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The harmful algal bloom species Prymnesium parvum has caused millions of dollars in damage to fisheries around the world. These fish kills have been attributed to P. parvum releasing a mixture of toxins in the water. The characterized toxins, reported as prymnesin-1 and -2, have structural similarities consistent with other known ionizable compounds (e.g.,(More)
This review discusses the interface between two of the most important types of interactions between species, interspecific competition and predation. Predation has been claimed to increase, decrease, or have little effect on, the strength, impact or importance of interspecific competition. There is confusion about both the meaning of these terms and the(More)
Models are examined in which two prey species compete for two nutrient resources, and are preyed upon by a predator that recycles both nutrients. Two factors determine the effective relative supply of the nutrients, hence competitive outcomes: the external nutrient supply ratio, and the relative recycling of the two nutrients within the system. This second(More)
A model for two competing prey species and one predator is formulated in which three essential nutrients can limit growth of all populations. Prey take up dissolved nutrients and predators ingest prey, assimilating a portion of ingested nutrients and recycling or respiring the balance. For all species, the nutrient contents of individuals vary and growth is(More)
Prymnesium parvum is a haptophyte alga that forms toxic, fish-killing blooms in a variety of brackish coastal and inland waters. Its abundance and toxicity are suppressed by ammonium additions in laboratory cultures and aquaculture ponds. In a cove of a large reservoir (Lake Granbury, Texas, USA) with recurring, seasonal blooms of P. parvum, ammonium(More)
Prymnesium parvum is a harmful alga whose blooms can cause fish kills in brackish waters. Two potential suppressants of this alga were tested, ammonium and barley straw extract (BSE), at temperatures of 10, 20 and 30 degrees C. Laboratory batch cultures were grown for 3 weeks at each temperature, with weekly doses of ammonium or BSE at either low or high(More)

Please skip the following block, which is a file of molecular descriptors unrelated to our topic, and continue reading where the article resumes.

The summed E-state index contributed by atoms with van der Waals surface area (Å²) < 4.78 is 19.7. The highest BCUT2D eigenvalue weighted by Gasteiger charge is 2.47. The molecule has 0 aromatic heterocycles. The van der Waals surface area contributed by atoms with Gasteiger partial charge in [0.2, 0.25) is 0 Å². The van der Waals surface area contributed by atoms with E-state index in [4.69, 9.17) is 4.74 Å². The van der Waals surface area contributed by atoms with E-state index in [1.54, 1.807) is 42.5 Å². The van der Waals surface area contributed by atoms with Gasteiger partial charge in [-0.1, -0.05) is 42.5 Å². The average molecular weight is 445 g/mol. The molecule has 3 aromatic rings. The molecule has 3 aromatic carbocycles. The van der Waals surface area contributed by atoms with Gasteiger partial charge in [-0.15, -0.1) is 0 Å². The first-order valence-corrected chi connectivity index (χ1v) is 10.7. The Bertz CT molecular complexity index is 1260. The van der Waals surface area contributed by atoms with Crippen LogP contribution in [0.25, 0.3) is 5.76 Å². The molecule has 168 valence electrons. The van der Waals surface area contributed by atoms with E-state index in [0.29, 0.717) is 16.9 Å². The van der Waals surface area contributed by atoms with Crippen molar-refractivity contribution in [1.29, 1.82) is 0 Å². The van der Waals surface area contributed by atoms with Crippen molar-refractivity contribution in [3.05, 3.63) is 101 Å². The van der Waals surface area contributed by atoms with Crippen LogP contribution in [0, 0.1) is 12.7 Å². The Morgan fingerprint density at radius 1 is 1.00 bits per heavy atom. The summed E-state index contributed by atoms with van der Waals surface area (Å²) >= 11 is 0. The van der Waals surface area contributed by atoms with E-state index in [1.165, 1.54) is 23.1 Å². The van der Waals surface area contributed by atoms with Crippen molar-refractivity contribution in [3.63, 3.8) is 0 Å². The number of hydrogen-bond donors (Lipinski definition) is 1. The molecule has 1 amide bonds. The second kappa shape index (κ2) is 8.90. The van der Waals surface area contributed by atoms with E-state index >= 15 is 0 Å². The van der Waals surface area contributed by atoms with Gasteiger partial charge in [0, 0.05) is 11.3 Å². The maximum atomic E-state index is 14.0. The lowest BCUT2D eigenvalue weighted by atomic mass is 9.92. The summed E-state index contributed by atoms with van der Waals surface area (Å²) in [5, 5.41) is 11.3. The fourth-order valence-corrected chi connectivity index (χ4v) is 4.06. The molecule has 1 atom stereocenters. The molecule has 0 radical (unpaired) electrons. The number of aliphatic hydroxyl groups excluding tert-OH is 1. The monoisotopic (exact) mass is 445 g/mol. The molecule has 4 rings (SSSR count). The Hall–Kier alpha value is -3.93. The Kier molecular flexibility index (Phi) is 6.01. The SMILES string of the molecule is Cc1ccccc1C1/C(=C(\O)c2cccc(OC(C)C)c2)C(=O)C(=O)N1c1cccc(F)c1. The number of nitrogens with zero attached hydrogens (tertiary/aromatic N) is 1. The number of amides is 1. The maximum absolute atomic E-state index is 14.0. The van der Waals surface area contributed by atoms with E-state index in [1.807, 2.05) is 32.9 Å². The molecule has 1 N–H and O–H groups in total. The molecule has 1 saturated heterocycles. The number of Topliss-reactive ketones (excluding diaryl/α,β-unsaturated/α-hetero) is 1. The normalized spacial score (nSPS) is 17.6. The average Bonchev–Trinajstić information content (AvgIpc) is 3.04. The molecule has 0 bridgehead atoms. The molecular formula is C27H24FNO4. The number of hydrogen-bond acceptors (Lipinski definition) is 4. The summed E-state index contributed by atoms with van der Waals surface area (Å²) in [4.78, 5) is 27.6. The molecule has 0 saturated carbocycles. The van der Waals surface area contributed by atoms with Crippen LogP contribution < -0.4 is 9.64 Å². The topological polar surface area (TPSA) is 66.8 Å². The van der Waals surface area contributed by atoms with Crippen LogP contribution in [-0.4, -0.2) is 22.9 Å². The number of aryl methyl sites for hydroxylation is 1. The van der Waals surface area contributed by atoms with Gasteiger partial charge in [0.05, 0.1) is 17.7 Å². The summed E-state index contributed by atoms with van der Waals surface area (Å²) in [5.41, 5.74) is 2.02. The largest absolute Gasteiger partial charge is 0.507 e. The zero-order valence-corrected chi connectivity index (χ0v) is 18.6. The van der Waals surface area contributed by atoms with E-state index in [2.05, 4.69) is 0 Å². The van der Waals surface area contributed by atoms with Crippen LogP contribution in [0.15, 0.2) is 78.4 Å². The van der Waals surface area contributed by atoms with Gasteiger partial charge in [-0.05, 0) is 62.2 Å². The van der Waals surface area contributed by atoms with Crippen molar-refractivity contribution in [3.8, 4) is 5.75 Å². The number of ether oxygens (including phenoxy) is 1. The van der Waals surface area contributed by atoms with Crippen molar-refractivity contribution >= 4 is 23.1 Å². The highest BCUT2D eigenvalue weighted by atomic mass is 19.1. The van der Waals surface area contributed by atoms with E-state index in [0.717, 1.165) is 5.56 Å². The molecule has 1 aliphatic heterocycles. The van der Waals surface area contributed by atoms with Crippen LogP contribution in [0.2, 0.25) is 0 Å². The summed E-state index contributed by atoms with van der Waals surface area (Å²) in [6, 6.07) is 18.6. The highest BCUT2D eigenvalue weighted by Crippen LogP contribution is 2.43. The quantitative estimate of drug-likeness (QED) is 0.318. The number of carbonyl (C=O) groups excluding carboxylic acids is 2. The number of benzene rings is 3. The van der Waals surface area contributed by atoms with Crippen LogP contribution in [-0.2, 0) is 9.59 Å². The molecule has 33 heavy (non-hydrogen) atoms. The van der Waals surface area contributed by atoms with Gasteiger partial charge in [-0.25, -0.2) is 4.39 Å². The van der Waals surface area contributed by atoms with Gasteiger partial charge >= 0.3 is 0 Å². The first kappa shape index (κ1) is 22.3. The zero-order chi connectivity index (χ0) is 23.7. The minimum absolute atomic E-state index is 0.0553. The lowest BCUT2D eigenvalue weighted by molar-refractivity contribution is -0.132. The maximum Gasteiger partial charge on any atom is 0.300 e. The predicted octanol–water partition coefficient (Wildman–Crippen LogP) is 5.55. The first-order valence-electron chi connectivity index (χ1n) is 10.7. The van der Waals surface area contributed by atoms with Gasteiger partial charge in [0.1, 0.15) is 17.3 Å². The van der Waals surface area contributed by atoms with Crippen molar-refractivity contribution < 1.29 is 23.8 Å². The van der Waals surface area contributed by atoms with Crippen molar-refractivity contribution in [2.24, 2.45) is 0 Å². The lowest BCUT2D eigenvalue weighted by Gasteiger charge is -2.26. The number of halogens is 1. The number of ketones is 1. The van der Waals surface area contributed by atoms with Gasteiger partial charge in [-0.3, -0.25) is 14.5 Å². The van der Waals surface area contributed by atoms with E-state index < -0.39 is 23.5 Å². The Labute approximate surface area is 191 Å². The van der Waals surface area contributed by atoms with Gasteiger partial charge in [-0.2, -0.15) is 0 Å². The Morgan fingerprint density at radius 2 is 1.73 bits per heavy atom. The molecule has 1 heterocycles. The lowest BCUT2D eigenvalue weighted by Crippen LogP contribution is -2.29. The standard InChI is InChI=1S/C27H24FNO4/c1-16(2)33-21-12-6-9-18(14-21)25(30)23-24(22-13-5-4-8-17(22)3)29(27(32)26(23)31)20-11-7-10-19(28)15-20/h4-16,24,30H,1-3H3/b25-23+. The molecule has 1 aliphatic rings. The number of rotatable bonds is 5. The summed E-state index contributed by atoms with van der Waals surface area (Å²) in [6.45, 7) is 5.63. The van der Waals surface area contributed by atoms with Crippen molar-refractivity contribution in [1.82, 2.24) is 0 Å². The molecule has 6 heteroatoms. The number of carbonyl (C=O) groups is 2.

A model for prey and predators is formulated in which three essential nutrients can limit growth of both populations. Prey take up dissolved nutrients, while predators ingest prey, assimilate a fraction of ingested nutrients that depends on their current nutrient status, and recycle the balance. Although individuals are modeled as identical within(More)
Species-area relationships have been observed for virtually all major groups of macroorganisms that have been studied to date but have not been explored for microscopic phytoplankton algae, which are the dominant producers in many freshwater and marine ecosystems. Our analyses of data from 142 different natural ponds, lakes, and oceans and 239 experimental(More)
We examine what circumstances allow the coexistence of microorganisms following different nutritional strategies, using a mathematical model. This model incorporates four nutritional types commonly found in planktonic ecosystems: (1) heterotrophic bacteria that consume dissolved organic matter and are prey to some of the other organisms; (2) heterotrophic(More)